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First-person shooter is one of the most popular perspectives among gamers, but these simulations can be used for much more than entertainment — specifically military training. And thanks to new the Indoor Simulated Marksmanship Trainer III, Marine Corps marksmen are about to take their sharpshooting skills to a whole new level.
Though the Corps has been using virtual reality to train Marines for two decades, the systems for marksmanship have become exponentially better.
With the ISMT III, Marines have access to multiple weapons: the M9 service pistol, M4 carbine, and wireless weapons, including the M27 Infantry Automatic Rifle, M32A1 Multi-Shot Grenade Launcher and M72 Light Anti-Tank Weapon.
This latest iteration, modeled off the Firearms Training Simulator (FATS), also boasts three-dimensional projections and features enhanced training modes, “giving Marines a better, more realistic training experience as they prepare for the complexities of modern warfare,” the release said.
In 2016, Marine Corps Times reported that the system’s immersive high-fidelity sound and visuals will help close the gap between the inherent limitations of an indoor simulation and the real thing.
“In the evolution of this training system, it went from a specific one to two weapon system and now pretty much covers the full spectrum of small arms weapons that are used by the Marine Corps today,” Chief Warrant Officer 4 Matthew Harris, the ISMT III project officer, said in a Marine Corps press release. “ISMT helps to build fundamentals of muscle memory for Marines so that when they hit the range, they are ready to respond to real-life scenarios.”
The reason the Marine Corps is investing so heavily in simulation technology is that it helps build muscle memory without costing millions.
Herbert Gray, the director of the MCIPAC Tactical Training and Simulation Support Center, told the Marines in 2016 that he believes repeated practice in realistic combat simulations allows them to develop automatic responses to a broader array of scenarios.
“It’s better to drop bombs in a simulated environment than to drop bombs on a range all over the place,” Gray said. “It saves us a lot of money.”
The Corps has ordered 490 ISMT III systems destined for major Marine Corps bases, reserve duty sites, amphibious transport docks, and amphibious assault ships worldwide, according to the release. So far, 200 have been distributed, with all land installations to be completed by September 2018.
In recent years, the Corps has invested heavily in simulation across a number of different aspects of training. Beginning in 2017, officials began distributing the Marine Tactical Decision Kit, an augmented reality system designed to put infantry Marines through the rigors of battle without ever leaving their barracks. And the same is now essentially being done with marksmanship training.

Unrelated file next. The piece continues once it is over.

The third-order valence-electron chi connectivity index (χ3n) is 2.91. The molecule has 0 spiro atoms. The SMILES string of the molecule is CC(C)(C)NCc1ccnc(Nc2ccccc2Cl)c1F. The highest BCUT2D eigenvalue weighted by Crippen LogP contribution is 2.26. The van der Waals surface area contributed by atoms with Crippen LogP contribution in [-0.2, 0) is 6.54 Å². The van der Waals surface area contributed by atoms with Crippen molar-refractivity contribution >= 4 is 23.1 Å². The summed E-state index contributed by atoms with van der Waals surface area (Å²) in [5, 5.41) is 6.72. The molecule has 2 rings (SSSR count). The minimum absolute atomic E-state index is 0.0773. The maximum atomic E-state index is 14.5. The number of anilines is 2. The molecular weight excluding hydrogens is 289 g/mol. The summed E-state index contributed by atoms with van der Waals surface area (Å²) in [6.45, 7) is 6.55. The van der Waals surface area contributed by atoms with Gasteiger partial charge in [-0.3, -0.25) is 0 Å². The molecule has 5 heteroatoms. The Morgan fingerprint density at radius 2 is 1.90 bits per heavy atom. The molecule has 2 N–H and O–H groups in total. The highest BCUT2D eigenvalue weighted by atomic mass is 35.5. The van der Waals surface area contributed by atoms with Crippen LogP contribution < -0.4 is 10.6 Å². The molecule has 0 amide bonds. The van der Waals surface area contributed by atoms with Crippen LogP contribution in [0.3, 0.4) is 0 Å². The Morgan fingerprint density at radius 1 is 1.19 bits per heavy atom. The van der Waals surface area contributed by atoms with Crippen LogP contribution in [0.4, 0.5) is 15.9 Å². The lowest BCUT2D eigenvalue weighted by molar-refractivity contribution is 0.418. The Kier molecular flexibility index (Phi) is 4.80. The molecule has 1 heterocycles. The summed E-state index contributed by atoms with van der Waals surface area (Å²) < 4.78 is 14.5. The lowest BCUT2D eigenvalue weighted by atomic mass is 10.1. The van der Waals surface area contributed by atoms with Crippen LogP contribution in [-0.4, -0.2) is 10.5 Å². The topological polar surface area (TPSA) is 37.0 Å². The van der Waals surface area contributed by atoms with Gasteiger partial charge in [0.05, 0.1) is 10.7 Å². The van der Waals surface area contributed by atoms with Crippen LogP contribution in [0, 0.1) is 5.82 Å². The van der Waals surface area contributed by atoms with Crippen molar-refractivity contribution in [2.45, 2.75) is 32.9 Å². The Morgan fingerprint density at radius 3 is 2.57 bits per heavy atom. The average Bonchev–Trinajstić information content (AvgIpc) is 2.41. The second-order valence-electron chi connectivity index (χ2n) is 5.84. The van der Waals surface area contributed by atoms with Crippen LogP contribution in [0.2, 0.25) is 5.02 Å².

“Marksmanship is embedded in the Marine Corps,” said Carrillo. “As technology advances and weapons get better and more accurate, we need to teach Marines how to use those weapons and improve their marksmanship, so that we can continue to be the best marksmen the military can offer.”
A former sailor who was busted buying firearms with his military discount and then reselling some of them to criminals is proving to be a wealth of information for federal investigators.
Julio Pino used his iPhone to record most, if not all, of his sales, court documents said. He even went so far as to review the buyers' driver's license on camera.
It is unclear how many of Pino's customer's now face criminal charges of their own. Federal indictments generally don't provide that level of detail and Assistant U.S. Attorney William B. Jackson declined to comment.
It all began with a medical check.
Carson Thomas, a healthy and fit 20-year-old infantryman who had joined the Army after a brief stint in college, figured he should tell the medics about the pain in his groin he had been feeling. It was Feb. 12, 2012, and the senior medic looked him over and decided to send him to sick call at the base hospital.
It seemed almost routine, something the Army doctors would be able to diagnose and fix so he could get back to being a grunt.
Now looking back on what happened some seven years later, it was anything but routine.
The US military now has to ask the Iraqis for permission before giving close air support to troops in combat
U.S. forces must now ask the Iraqi military for permission to fly in Iraqi airspace before coming to the aid of U.S. troops under fire, a top military spokesman said.
However, the mandatory approval process is not expected to slow down the time it takes the U.S. military to launch close air support and casualty evacuation missions for troops in the middle of a fight, said Army Col. James Rawlinson, a spokesman for Combined Joint Task Force-Operation Inherent Resolve.
Army Spc. Clayton James Horne died in Saudi Arabia on Aug. 17, making him the eighth non-combat fatality for Operation Inherent Resolve so far this year, defense officials have announced.
Horne, 23, was assigned to the 351st Military Police Company, 160th Military Police Battalion, an Army Reserve unit based in Ocala, Florida, a Pentagon news release says.
The soldier who was arrested for taking an armored personnel carrier on a slow-speed police chase through Virginia has been found not guilty by reason of insanity on two charges, according to The Richmond-Times Dispatch.
Joshua Phillip Yabut, 30, entered a plea of not guilty by reason of insanity for unauthorized use of a motor vehicle — in this case, a 12-ton APC taken from Fort Pickett in June 2018 — and violating the terms of his bond, which stemmed from a trip to Iraq he took in March 2019 (which was not a military deployment).